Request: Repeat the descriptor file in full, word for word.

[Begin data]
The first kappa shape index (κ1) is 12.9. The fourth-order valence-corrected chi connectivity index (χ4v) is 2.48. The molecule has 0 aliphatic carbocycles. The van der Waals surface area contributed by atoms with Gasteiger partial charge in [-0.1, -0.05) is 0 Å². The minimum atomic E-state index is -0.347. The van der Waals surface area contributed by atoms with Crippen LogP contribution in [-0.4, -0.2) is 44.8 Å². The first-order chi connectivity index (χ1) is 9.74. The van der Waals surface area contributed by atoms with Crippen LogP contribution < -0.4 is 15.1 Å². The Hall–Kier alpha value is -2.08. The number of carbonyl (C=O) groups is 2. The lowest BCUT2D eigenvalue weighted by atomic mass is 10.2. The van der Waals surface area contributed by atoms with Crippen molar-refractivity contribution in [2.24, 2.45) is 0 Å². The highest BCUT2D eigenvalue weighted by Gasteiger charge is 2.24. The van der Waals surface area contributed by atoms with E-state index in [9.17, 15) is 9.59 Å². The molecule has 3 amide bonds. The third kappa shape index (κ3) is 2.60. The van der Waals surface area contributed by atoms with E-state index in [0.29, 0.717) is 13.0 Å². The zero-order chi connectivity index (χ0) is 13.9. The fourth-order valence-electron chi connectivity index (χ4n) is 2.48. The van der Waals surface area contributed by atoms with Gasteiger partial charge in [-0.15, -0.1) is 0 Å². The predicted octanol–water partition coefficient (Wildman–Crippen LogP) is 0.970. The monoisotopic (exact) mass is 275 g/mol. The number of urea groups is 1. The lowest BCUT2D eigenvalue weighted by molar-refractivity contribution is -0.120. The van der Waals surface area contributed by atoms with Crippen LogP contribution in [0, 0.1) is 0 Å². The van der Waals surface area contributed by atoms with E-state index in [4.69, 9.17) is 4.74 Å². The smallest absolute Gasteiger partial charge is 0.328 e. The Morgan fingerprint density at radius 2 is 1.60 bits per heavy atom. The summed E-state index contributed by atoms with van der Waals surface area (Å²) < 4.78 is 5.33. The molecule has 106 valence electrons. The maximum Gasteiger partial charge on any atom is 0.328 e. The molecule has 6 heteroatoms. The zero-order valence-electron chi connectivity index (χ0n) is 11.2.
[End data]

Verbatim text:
The first kappa shape index (κ1) is 12.9. The fourth-order valence-corrected chi connectivity index (χ4v) is 2.48. The molecule has 0 aliphatic carbocycles. The van der Waals surface area contributed by atoms with Gasteiger partial charge in [-0.1, -0.05) is 0 Å². The minimum atomic E-state index is -0.347. The van der Waals surface area contributed by atoms with Crippen LogP contribution in [-0.4, -0.2) is 44.8 Å². The first-order chi connectivity index (χ1) is 9.74. The van der Waals surface area contributed by atoms with Crippen LogP contribution < -0.4 is 15.1 Å². The Hall–Kier alpha value is -2.08. The number of carbonyl (C=O) groups is 2. The lowest BCUT2D eigenvalue weighted by atomic mass is 10.2. The van der Waals surface area contributed by atoms with Crippen molar-refractivity contribution in [2.24, 2.45) is 0 Å². The highest BCUT2D eigenvalue weighted by Gasteiger charge is 2.24. The van der Waals surface area contributed by atoms with E-state index in [9.17, 15) is 9.59 Å². The molecule has 3 amide bonds. The third kappa shape index (κ3) is 2.60. The van der Waals surface area contributed by atoms with E-state index in [0.29, 0.717) is 13.0 Å². The zero-order chi connectivity index (χ0) is 13.9. The fourth-order valence-electron chi connectivity index (χ4n) is 2.48. The van der Waals surface area contributed by atoms with Gasteiger partial charge in [-0.15, -0.1) is 0 Å². The predicted octanol–water partition coefficient (Wildman–Crippen LogP) is 0.970. The monoisotopic (exact) mass is 275 g/mol. The number of urea groups is 1. The lowest BCUT2D eigenvalue weighted by molar-refractivity contribution is -0.120. The van der Waals surface area contributed by atoms with Crippen LogP contribution in [0, 0.1) is 0 Å². The van der Waals surface area contributed by atoms with E-state index in [4.69, 9.17) is 4.74 Å². The smallest absolute Gasteiger partial charge is 0.328 e. The Morgan fingerprint density at radius 2 is 1.60 bits per heavy atom. The summed E-state index contributed by atoms with van der Waals surface area (Å²) < 4.78 is 5.33. The molecule has 106 valence electrons. The maximum Gasteiger partial charge on any atom is 0.328 e. The molecule has 6 heteroatoms. The zero-order valence-electron chi connectivity index (χ0n) is 11.2.